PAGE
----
Mozart & Brahms Program Notes
Brian Raphael Nabors was born in Birmingham, Alabama in 1991. His piece Pulse was first performed by the Nashville Symphony Orchestra, conducted by Maestro Giancarlo Guerrero on September 9th, 2019 in Laura Turner Concert Hall at the Schermerhorn Symphony Center, Nashville, TN for the NSO 2019 Composer Lab Showcase. The score calls for 3 flutes, piccolo, 3 oboes, English horn, 3 clarinets, bass clarinet, 3 bassoons, contrabassoon, 4 horns, 3 trumpets, 3 trombones, tuba, timpani, percussion, harp, keyboard, and strings.
My conception of Pulse began as a long contemplation of daily life as we know it, combined with thoughts of life in nature. The universe seems to have this natural rhythm to it. It is as if every living and moving thing we are aware and unaware of is being held together by a mysterious, resolute force. Pulse is an episodic rhapsody that explores several phases and colorful variants of rhythm all held together by an unwavering pulse. Each episode is meant to symbolize a different scenario of life for the listener, be it a buzzing modern metropolis, a deep wilderness abundant with animalia, or the scenic endless abyss of the ocean. All of these worlds and their philosophical meanings are then brought together in a contemplative theme of “unification” in the strings that symbolizes our deep connection as living beings to everything within, over, under, and around us.
– Brian Nabors
Wolfgang Amadè Mozart
Concerto for Piano & Orchestra No. 24 in C minor, K. 491
Wolfgang Amadè Mozart (he never used “Amadeus” except when making a joke) was born in Salzburg, Austria in 1756 and died in Vienna in 1791. He composed this concerto in 1786 and first performed it in Vienna the same year. Mozart’s cadenzas were likely improvised on the spot and do not survive. The score calls for solo piano, flute, 2 oboes, 2 clarinets, 2 bassoons, 2 horns, 2 trumpets, timpani, and strings.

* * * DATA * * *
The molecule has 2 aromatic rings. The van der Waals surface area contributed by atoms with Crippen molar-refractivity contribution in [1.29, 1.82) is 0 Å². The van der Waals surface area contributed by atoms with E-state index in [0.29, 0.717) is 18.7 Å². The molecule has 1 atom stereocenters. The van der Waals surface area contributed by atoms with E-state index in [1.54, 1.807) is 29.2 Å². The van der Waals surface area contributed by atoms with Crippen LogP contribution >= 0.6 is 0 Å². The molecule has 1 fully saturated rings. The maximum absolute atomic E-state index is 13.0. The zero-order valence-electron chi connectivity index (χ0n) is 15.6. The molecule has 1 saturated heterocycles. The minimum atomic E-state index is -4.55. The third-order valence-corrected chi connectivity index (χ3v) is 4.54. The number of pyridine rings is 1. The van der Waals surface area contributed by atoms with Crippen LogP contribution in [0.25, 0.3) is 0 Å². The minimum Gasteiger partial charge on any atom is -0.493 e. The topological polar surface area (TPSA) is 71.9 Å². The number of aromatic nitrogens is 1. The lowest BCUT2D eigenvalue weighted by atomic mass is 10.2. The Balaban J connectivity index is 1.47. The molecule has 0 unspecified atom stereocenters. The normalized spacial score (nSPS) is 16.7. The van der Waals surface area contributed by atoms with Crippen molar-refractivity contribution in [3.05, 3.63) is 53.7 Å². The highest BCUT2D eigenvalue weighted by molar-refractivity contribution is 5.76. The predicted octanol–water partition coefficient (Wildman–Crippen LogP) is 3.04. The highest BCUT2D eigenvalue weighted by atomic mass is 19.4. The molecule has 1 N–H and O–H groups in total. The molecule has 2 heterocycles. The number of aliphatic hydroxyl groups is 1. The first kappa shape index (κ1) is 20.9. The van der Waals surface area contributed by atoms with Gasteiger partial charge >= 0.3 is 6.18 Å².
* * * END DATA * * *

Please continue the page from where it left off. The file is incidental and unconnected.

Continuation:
If there weren’t already enough reasons to love Mozart, there is this concerto. Beethoven thought so, too: he performed the work himself and it surely influenced his own C-minor concerto (No. 3, Op. 37). The inevitable comparison was daunting. “Ah,” he said, “we shall never be able to do anything like this.”
Mozart so rarely wrote entire works in minor keys—especially concertos—that everyone seems anxious to find the “tragic motivation” behind them. Yet the corresponding “tragedies” in his personal life are rarely if ever found. Part of the problem is the word itself; Mozart’s minor-key works do not, for the most part, sound tragic—they sound deep.
Even the most joyous of Mozart’s major-key works are tinged with minor-key passages that give them a depth and expressiveness that are a large part of the reason we keep coming back to them. It is interesting, actually, to listen for the major-key interludes in this concerto as we do the minor-key passages in Mozart’s major-key works. They seem to say: “I know there’s more to it than this—and I see you know it, too.” In one way these passages simply give musical contrast, just as an artist must paint the darkness in order to show the light. But with Mozart the picture always contains greater scope and emotional complexity than is visible at a glance, and never more so than with this remarkable concerto.
The first movement begins its theme sotto voce, then in full-voice. The music is almost relentlessly minor, but this is not a storm; it is, perhaps, the aftermath of a storm. When the piano enters it is not in contrast to what went before but in reaction to it. As the movement unfolds it remains fixated upon that dark opening theme.
The Larghetto lives in a vastly different world, one of almost existential purity. It is constructed very much like a rondo, with the two contrasting episodes initiated by the wind band each time. When the piano returns us to the opening music it is with subtle but telling differences.